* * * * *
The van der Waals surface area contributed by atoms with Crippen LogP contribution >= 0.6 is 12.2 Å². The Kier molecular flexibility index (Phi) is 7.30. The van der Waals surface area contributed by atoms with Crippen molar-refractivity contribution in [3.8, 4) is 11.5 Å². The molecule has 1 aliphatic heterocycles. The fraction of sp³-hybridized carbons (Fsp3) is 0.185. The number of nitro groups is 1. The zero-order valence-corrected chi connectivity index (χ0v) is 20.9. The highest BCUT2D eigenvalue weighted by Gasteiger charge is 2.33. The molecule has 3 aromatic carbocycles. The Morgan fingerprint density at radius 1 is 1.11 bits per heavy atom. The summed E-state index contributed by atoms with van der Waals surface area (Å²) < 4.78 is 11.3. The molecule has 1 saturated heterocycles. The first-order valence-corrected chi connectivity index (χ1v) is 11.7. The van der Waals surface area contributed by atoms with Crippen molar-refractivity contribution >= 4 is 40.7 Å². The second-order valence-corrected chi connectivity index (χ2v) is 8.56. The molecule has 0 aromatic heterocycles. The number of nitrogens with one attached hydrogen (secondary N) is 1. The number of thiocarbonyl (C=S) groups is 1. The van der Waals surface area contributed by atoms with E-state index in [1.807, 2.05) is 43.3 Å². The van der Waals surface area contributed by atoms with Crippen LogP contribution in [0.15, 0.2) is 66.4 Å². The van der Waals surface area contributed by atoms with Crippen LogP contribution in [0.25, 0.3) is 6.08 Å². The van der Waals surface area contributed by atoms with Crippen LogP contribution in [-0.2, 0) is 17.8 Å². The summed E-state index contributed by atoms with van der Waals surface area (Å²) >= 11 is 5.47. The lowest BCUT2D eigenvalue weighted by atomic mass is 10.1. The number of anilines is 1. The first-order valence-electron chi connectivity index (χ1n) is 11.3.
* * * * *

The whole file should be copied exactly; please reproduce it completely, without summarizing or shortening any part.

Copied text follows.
The van der Waals surface area contributed by atoms with Crippen LogP contribution >= 0.6 is 12.2 Å². The Kier molecular flexibility index (Phi) is 7.30. The van der Waals surface area contributed by atoms with Crippen molar-refractivity contribution in [3.8, 4) is 11.5 Å². The molecule has 1 aliphatic heterocycles. The fraction of sp³-hybridized carbons (Fsp3) is 0.185. The number of nitro groups is 1. The zero-order valence-corrected chi connectivity index (χ0v) is 20.9. The highest BCUT2D eigenvalue weighted by Gasteiger charge is 2.33. The molecule has 3 aromatic carbocycles. The Morgan fingerprint density at radius 1 is 1.11 bits per heavy atom. The summed E-state index contributed by atoms with van der Waals surface area (Å²) < 4.78 is 11.3. The molecule has 1 saturated heterocycles. The first-order valence-corrected chi connectivity index (χ1v) is 11.7. The van der Waals surface area contributed by atoms with Crippen molar-refractivity contribution >= 4 is 40.7 Å². The second-order valence-corrected chi connectivity index (χ2v) is 8.56. The molecule has 0 aromatic heterocycles. The number of nitrogens with one attached hydrogen (secondary N) is 1. The number of thiocarbonyl (C=S) groups is 1. The van der Waals surface area contributed by atoms with E-state index in [1.807, 2.05) is 43.3 Å². The van der Waals surface area contributed by atoms with Crippen LogP contribution in [0.15, 0.2) is 66.4 Å². The van der Waals surface area contributed by atoms with Crippen LogP contribution in [0.25, 0.3) is 6.08 Å². The van der Waals surface area contributed by atoms with Crippen LogP contribution in [-0.2, 0) is 17.8 Å². The summed E-state index contributed by atoms with van der Waals surface area (Å²) >= 11 is 5.47. The lowest BCUT2D eigenvalue weighted by atomic mass is 10.1. The number of anilines is 1. The first-order valence-electron chi connectivity index (χ1n) is 11.3.